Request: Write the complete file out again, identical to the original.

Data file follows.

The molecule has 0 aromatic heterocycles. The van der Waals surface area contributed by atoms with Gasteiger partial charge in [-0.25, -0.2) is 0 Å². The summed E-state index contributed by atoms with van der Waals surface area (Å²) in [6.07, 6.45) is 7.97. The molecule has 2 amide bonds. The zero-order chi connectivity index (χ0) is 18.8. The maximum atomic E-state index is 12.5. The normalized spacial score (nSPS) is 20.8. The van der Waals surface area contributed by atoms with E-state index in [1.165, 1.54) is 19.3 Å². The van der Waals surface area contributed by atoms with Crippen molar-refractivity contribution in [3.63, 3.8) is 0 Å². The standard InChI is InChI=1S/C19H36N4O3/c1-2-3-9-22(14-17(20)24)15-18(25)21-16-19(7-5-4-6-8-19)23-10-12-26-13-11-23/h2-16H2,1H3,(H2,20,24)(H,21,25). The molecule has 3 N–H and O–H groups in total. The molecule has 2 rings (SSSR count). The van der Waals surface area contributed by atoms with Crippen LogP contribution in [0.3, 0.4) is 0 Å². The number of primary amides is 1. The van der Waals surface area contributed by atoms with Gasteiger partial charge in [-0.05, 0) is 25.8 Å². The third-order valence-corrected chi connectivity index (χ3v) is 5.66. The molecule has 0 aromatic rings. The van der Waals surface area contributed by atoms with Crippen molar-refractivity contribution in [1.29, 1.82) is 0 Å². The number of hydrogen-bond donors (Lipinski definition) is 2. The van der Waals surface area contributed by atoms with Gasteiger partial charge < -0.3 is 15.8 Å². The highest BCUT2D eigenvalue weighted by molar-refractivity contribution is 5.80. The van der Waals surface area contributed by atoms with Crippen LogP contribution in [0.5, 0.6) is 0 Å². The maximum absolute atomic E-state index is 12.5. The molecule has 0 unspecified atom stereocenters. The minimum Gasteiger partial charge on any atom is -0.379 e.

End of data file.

The molecule has 0 aromatic heterocycles. The van der Waals surface area contributed by atoms with Gasteiger partial charge in [-0.25, -0.2) is 0 Å². The summed E-state index contributed by atoms with van der Waals surface area (Å²) in [6.07, 6.45) is 7.97. The molecule has 2 amide bonds. The zero-order chi connectivity index (χ0) is 18.8. The maximum atomic E-state index is 12.5. The normalized spacial score (nSPS) is 20.8. The van der Waals surface area contributed by atoms with E-state index in [1.165, 1.54) is 19.3 Å². The van der Waals surface area contributed by atoms with Crippen molar-refractivity contribution in [3.63, 3.8) is 0 Å². The standard InChI is InChI=1S/C19H36N4O3/c1-2-3-9-22(14-17(20)24)15-18(25)21-16-19(7-5-4-6-8-19)23-10-12-26-13-11-23/h2-16H2,1H3,(H2,20,24)(H,21,25). The molecule has 3 N–H and O–H groups in total. The molecule has 2 rings (SSSR count). The van der Waals surface area contributed by atoms with Crippen LogP contribution in [0.3, 0.4) is 0 Å². The number of primary amides is 1. The van der Waals surface area contributed by atoms with Gasteiger partial charge in [-0.05, 0) is 25.8 Å². The third-order valence-corrected chi connectivity index (χ3v) is 5.66. The molecule has 0 aromatic rings. The van der Waals surface area contributed by atoms with Crippen molar-refractivity contribution in [1.29, 1.82) is 0 Å². The number of hydrogen-bond donors (Lipinski definition) is 2. The van der Waals surface area contributed by atoms with Gasteiger partial charge < -0.3 is 15.8 Å². The highest BCUT2D eigenvalue weighted by molar-refractivity contribution is 5.80. The van der Waals surface area contributed by atoms with Crippen LogP contribution in [0.5, 0.6) is 0 Å². The maximum absolute atomic E-state index is 12.5. The molecule has 0 unspecified atom stereocenters. The minimum Gasteiger partial charge on any atom is -0.379 e.